We need Elvis now more than ever.
Growing up in Georgia and Alabama in the 1970s and ’80s, I always felt that the bad old days of Southern prejudice and ignorance had passed, that we were entering a new South built upon hard-won racial equality, charity and the sense that no one was better than anyone else. The country had a long way to go, but if the South had come so far in just a generation, then nothing could stop progress.
I’m not so sure anymore. Lately, I feel like our moral compass has been broken, spinning to intolerance, greed, hypocrisy and a meanness that’s as thick as the humidity in July.
In times of trouble, I put my faith in Elvis Presley, who represented the South’s better angels. He was a hard worker, and although he lived the high life, he never forgot that he had been born into poverty. I don’t think you’ll ever hear an interview with the man when he didn’t express gratitude and humility for all that life had given him.
And he was a self-made talent, perhaps the greatest entertainer of all time, born in a two-room shack in Tupelo, Miss., in 1935. I’ve been to that small shotgun house many times, reflecting on what it says about America. Greatness can be born anywhere.
Elvis was famous for his generosity–ultimately to a fault–giving away cars, expensive gifts and other handouts to anyone who needed a leg up. That’s how the Presleys survived the Depression. His father Vernon was a laborer who was often out of work, and the Presleys relied on the kindness of family and neighbors to get them through the hard times.
Vernon and his father and brother had built that two-room house themselves. As tiny as it seems, it ended up being too nice and expensive for the family to hang on to. When Elvis was young, the Presleys lost it, and they ended up shuttling around Tupelo, often living in black neighborhoods, where Elvis famously developed an ear for black gospel and blues to supplement his love of the old-time gospel he knew from his own church.
The house still looks like a shack. But it was nicer than what many other families in Tupelo, in Mississippi and around the South had in 1935.
Politicians had a hard time demonizing the poor in the 1930s and ’40s. That doesn’t seem to be the case today. Today demagogues and charlatans court Southern crowds with messages that exalt the rich and powerful and dismiss the poor and marginalized as being somehow deserving of their fate.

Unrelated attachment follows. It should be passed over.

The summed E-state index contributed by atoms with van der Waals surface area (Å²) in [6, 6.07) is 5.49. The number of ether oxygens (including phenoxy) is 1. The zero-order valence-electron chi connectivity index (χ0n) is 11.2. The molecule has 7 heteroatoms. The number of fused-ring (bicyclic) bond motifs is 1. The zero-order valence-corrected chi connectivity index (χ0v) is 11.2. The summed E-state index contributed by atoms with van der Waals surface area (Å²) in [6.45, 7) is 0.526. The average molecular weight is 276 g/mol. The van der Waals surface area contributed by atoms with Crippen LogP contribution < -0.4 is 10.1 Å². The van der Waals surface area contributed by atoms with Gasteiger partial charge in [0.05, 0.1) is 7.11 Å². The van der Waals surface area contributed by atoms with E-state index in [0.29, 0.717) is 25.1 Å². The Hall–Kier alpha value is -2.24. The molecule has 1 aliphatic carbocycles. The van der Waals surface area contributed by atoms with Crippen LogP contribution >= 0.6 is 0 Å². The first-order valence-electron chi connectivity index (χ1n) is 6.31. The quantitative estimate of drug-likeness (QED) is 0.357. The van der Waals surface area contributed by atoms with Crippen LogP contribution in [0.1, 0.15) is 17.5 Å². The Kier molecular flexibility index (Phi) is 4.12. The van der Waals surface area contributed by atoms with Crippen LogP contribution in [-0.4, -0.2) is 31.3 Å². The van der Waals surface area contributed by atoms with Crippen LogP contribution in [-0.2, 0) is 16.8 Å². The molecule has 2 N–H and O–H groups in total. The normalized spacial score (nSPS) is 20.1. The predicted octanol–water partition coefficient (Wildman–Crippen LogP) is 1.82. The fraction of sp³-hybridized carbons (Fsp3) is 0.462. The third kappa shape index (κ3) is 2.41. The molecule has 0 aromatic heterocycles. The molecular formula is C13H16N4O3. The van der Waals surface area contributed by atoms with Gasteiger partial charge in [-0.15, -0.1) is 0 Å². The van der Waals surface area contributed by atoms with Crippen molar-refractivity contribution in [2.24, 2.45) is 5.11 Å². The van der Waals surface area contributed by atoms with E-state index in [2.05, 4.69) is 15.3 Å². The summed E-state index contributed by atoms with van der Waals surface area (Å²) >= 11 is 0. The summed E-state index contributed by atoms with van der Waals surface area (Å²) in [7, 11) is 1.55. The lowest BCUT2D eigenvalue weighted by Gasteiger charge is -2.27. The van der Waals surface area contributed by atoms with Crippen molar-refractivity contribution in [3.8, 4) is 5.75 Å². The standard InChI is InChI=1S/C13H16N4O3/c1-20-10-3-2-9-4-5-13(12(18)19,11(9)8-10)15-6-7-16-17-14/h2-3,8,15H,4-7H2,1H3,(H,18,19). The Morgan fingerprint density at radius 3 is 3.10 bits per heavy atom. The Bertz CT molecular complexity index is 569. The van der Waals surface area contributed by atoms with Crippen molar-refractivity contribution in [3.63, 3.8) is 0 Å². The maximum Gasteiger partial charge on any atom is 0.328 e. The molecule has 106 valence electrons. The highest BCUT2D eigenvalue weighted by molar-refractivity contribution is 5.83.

And the crowds gobble it right up. They believe that their problems could be solved if only the poor people below them didn’t ask for so much. To blame an immigrant for “stealing” a job, instead of the CEO who won’t pay a living wage.
Elvis knew what it was like to be dirt-poor, to struggle for food and shelter. By the time his talent helped him buy a Memphis mansion with golden-edged mirrors and thick white carpet, he was already using his money to help others, often quietly and with no fanfare. He didn’t create a foundation and then use outside donations to buy a larger-than-life painting of himself. He just went out and bought that lady a Cadillac. Got that fella a job.
I still believe in my heart that most Southerners are still more like Elvis than the President. We are most likely to pull over and help someone stranded on the roadside. Most of the people I know in my Mississippi town would give you the shirt off their backs. Most Southern preachers don’t spend Sundays in the pulpit spewing hatred and intolerance. Most people agree that racism and white supremacy are evil. Even preschoolers know it’s always better to tell the truth and take your lumps than lie and evade.
And yet here we are. We know right from wrong, but most of us down here voted for wrong. As Elvis once said, “Truth is like the sun. You can shut it out for a time, but it ain’t goin’ away.”
Atkins’ latest book is The Sinners
This story is part of TIME’s August 6 special issue on the American South. Discover more from the issue here.
This appears in the August 06, 2018 issue of TIME.